Remember good old requirements traceability–today’s Lean Agile practices show us “strategic traceability” is far more valuable. When we start working with new teams, we often ask “What are the current strategic objectives?”, “How does this feature or user story support specific strategic objectives?” Most of the time we find that  the teams can’t articulate the strategic objectives nor connect them to their work, When they do, amazing things happen; we have seen teams come up with solutions not imagined up front or when they are at an impasse on how to best achieve value, the traceability to strategy can be the tie breaker.

Tying features to business value will empower teams to prioritize more effectively, enabling them to develop and release product that will make the greatest impact to the organization. Working on what matters is exciting and when people feel engaged with what’s important, amazing things happen. Leadership, it is your job to provide clear business objectives to your teams so they can make these priority connections.

Sometimes you just have to reorganize.

Yes, you have probably reorganized every 18 months trying to solve delivery issues, but you may have to do this again. Reorganizing teams to minimize cross-team dependencies and grouping teams to deliver large initiatives will decrease planning frustration and increase the ability to manage risk and change. Reorganize before team training if possible and be open to doing it again once teams have learned from this new way of working.

It’s ok to have a tech lead on a scrum team.

There, I said it. I know this flies in the face of what we have been taught to create: flat, self-organizing teams. I do not want to take away from the importance of each team member feeling responsible and empowered. However, a tech lead role can provide a lot of value to the team, especially in troubled organizations rebooting their Agile framework. It’s the third leg to the stool, giving the team the balance to stand (product owner, scrum master, tech lead). I have seen the tech lead work effectively to clear engineering impediments within the team and serve as the technical point of contact for the team during the early days of an agile transformation or reboot. As the use of Agile matures in your organization, the need for this separate role may diminish.

There may still be a role for project management.

Aakk—more Agile heresy! Sometimes there are dependencies that fall outside of teams using an Agile framework. There are key initiatives that span many teams that need to be coordinated. While I would love to have an entire organization utilizing an Agile framework, that’s just not happening in many organizations.

Whenever I hire a scrum master, I make sure I evaluate whether s/he is comfortable wearing a project coordinator/manager hat if needed.  Why make an unwilling tech or product person coordinate when there are individuals who like to coordinate? A project management or a lead scrum master role can be extremely effective, and the attitude that these should not be utilized drives me a little bananas.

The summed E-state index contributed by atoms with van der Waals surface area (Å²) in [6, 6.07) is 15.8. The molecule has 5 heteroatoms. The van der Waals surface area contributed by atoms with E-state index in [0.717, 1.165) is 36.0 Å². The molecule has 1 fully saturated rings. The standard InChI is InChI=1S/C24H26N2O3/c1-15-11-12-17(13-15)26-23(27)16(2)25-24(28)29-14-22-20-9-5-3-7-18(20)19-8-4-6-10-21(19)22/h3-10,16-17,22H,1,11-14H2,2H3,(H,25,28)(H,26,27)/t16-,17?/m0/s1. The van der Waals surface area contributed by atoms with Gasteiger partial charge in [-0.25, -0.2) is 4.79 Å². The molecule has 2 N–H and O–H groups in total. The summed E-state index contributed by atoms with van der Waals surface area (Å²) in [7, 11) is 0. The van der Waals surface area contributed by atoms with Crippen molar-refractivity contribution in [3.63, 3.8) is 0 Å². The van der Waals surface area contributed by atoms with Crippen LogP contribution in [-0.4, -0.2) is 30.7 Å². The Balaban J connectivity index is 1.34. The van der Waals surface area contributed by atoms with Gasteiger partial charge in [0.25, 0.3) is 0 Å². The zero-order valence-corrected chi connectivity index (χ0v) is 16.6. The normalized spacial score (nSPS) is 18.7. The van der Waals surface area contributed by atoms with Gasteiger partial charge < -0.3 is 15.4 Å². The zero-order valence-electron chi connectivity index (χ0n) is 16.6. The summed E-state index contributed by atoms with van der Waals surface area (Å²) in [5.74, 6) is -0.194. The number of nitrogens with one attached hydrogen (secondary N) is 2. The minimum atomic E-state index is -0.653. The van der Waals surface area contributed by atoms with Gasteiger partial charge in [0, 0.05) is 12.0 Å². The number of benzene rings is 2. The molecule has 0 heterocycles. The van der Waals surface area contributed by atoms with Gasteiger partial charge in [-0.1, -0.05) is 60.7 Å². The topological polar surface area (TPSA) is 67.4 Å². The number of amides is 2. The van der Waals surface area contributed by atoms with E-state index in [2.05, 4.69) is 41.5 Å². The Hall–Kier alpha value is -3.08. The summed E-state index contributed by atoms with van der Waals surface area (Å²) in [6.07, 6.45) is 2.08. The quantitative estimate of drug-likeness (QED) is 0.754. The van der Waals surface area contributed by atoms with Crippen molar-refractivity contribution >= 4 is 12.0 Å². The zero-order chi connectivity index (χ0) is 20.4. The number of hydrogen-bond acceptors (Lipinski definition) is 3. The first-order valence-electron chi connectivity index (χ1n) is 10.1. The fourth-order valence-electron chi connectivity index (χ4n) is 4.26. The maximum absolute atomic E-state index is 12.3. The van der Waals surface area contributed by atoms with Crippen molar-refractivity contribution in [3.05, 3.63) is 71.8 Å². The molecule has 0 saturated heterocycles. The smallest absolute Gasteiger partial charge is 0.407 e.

Teams need an engaged product owner.

Really, the goal is to deliver valuable products to market. How can that happen if the person responsible for the product does not spend time with his or her team? Too often I have encountered product owners or managers who are unavailable to the team or worse, uninterested in the work of the team.

A product owner is a critical team role and the team’s PO is responsible for what the team delivers. The product owner should want to be part of this. In scrum, this means attending daily stand-ups and other scrum meetings, writing and collaborating with the team on epics and stories refinement, assigning business value, and being available to help with prioritization as is needed by the team.

Keeping an Agile framework fit requires leadership & ownership.

Don’t assume that a disparate set of scrum masters has the authority to provide the Agile framework with the care and feeding it needs to stay alive and effective. It’s the support of the framework that is most important to preserve its effectiveness. Leaving this responsibility to centers of excellence is not enough support. This needs to be the job of one or many people.

While the term “PMO” has lost is shine in many circles, my experience has been that a PMO (or similar organization) to own the framework is quite effective. PMOs that only have responsibility for process can be perceived as unhelpful and ineffective.  However, PMOs that share responsibility for delivery with engineering and product by serving as the dotted or straight line reporting structure for the scrum masters, can provide even greater value to the organization, as they really are part of the team.

Organizational Lifestyle Change

We humans do not see much benefit in our health when we head to gym for a month and then leave our sneakers in the closet for the other 11 months of the year. Staying in good physical shape requires an individual lifestyle change.

Getting an organization into shape with Lean Agile is much the same. It requires that leadership and teams set an intention and follow through. Not just for a month, a quarter or even a half-year, but for the life of the business. There must be an organizational lifestyle change. Clear priorities from leadership, a sense of ownership and well understood Lean Agile roles and responsibilities are what it takes to get an Agile framework in shape and keep it that way.